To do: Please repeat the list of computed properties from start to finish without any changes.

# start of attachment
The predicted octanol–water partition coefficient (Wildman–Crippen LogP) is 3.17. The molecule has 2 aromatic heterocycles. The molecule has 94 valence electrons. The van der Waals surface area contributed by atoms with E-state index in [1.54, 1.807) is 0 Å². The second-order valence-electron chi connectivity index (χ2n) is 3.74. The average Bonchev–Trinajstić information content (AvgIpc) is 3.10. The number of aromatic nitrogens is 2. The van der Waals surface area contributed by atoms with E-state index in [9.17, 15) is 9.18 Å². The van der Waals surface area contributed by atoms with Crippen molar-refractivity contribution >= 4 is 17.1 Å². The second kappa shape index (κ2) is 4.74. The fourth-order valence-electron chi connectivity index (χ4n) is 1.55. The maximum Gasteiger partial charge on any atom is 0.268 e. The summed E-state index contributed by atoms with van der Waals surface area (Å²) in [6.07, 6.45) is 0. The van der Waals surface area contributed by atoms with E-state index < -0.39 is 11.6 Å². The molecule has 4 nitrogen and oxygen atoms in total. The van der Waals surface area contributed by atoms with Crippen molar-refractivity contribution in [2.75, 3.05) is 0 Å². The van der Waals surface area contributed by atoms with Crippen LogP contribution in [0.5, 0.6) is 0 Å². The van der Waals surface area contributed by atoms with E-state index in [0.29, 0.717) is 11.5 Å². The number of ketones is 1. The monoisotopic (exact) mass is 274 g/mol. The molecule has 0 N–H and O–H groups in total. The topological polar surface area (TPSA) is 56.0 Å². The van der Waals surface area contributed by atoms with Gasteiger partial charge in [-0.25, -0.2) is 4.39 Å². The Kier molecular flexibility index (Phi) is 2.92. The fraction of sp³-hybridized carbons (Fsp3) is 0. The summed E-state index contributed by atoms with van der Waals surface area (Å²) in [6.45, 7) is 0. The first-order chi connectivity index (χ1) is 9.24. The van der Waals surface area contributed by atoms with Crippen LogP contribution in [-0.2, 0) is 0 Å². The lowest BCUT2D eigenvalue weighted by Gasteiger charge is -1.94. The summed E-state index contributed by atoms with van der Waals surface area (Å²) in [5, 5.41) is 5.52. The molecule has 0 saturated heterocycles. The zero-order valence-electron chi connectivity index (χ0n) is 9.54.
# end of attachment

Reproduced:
The predicted octanol–water partition coefficient (Wildman–Crippen LogP) is 3.17. The molecule has 2 aromatic heterocycles. The molecule has 94 valence electrons. The van der Waals surface area contributed by atoms with E-state index in [1.54, 1.807) is 0 Å². The second-order valence-electron chi connectivity index (χ2n) is 3.74. The average Bonchev–Trinajstić information content (AvgIpc) is 3.10. The number of aromatic nitrogens is 2. The van der Waals surface area contributed by atoms with E-state index in [9.17, 15) is 9.18 Å². The van der Waals surface area contributed by atoms with Crippen molar-refractivity contribution >= 4 is 17.1 Å². The second kappa shape index (κ2) is 4.74. The fourth-order valence-electron chi connectivity index (χ4n) is 1.55. The maximum Gasteiger partial charge on any atom is 0.268 e. The summed E-state index contributed by atoms with van der Waals surface area (Å²) in [6.07, 6.45) is 0. The van der Waals surface area contributed by atoms with E-state index < -0.39 is 11.6 Å². The molecule has 4 nitrogen and oxygen atoms in total. The van der Waals surface area contributed by atoms with Crippen molar-refractivity contribution in [2.75, 3.05) is 0 Å². The van der Waals surface area contributed by atoms with Crippen LogP contribution in [0.5, 0.6) is 0 Å². The van der Waals surface area contributed by atoms with E-state index in [0.29, 0.717) is 11.5 Å². The number of ketones is 1. The monoisotopic (exact) mass is 274 g/mol. The molecule has 0 N–H and O–H groups in total. The topological polar surface area (TPSA) is 56.0 Å². The van der Waals surface area contributed by atoms with Gasteiger partial charge in [-0.25, -0.2) is 4.39 Å². The Kier molecular flexibility index (Phi) is 2.92. The fraction of sp³-hybridized carbons (Fsp3) is 0. The summed E-state index contributed by atoms with van der Waals surface area (Å²) in [6.45, 7) is 0. The first-order chi connectivity index (χ1) is 9.24. The van der Waals surface area contributed by atoms with Crippen LogP contribution in [-0.2, 0) is 0 Å². The lowest BCUT2D eigenvalue weighted by Gasteiger charge is -1.94. The summed E-state index contributed by atoms with van der Waals surface area (Å²) in [5, 5.41) is 5.52. The molecule has 0 saturated heterocycles. The zero-order valence-electron chi connectivity index (χ0n) is 9.54.